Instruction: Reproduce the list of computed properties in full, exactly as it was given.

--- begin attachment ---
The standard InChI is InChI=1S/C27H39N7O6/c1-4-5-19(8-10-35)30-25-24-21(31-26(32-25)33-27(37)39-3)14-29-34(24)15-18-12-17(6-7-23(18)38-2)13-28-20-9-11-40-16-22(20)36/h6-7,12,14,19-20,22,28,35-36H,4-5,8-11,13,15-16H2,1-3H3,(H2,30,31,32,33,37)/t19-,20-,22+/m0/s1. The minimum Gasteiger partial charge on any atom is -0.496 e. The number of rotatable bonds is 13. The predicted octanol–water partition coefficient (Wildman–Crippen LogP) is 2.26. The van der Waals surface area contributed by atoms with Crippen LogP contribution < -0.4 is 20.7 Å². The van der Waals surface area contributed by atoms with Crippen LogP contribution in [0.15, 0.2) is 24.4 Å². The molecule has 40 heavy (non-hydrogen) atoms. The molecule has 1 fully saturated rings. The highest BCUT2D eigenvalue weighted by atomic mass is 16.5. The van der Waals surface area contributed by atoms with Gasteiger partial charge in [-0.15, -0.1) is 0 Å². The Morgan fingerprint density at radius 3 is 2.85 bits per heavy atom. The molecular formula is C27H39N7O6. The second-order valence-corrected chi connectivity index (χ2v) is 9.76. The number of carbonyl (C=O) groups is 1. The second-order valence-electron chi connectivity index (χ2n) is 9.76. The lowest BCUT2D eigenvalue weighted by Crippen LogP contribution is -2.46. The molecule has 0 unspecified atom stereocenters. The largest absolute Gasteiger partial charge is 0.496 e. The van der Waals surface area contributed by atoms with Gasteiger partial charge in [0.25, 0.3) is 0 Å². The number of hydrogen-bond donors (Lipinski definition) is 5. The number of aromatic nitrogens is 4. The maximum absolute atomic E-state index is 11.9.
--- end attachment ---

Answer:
The standard InChI is InChI=1S/C27H39N7O6/c1-4-5-19(8-10-35)30-25-24-21(31-26(32-25)33-27(37)39-3)14-29-34(24)15-18-12-17(6-7-23(18)38-2)13-28-20-9-11-40-16-22(20)36/h6-7,12,14,19-20,22,28,35-36H,4-5,8-11,13,15-16H2,1-3H3,(H2,30,31,32,33,37)/t19-,20-,22+/m0/s1. The minimum Gasteiger partial charge on any atom is -0.496 e. The number of rotatable bonds is 13. The predicted octanol–water partition coefficient (Wildman–Crippen LogP) is 2.26. The van der Waals surface area contributed by atoms with Crippen LogP contribution < -0.4 is 20.7 Å². The van der Waals surface area contributed by atoms with Crippen LogP contribution in [0.15, 0.2) is 24.4 Å². The molecule has 40 heavy (non-hydrogen) atoms. The molecule has 1 fully saturated rings. The highest BCUT2D eigenvalue weighted by atomic mass is 16.5. The van der Waals surface area contributed by atoms with Gasteiger partial charge in [-0.15, -0.1) is 0 Å². The Morgan fingerprint density at radius 3 is 2.85 bits per heavy atom. The molecular formula is C27H39N7O6. The second-order valence-corrected chi connectivity index (χ2v) is 9.76. The number of carbonyl (C=O) groups is 1. The second-order valence-electron chi connectivity index (χ2n) is 9.76. The lowest BCUT2D eigenvalue weighted by Crippen LogP contribution is -2.46. The molecule has 0 unspecified atom stereocenters. The largest absolute Gasteiger partial charge is 0.496 e. The van der Waals surface area contributed by atoms with Gasteiger partial charge in [0.25, 0.3) is 0 Å². The number of hydrogen-bond donors (Lipinski definition) is 5. The number of aromatic nitrogens is 4. The maximum absolute atomic E-state index is 11.9.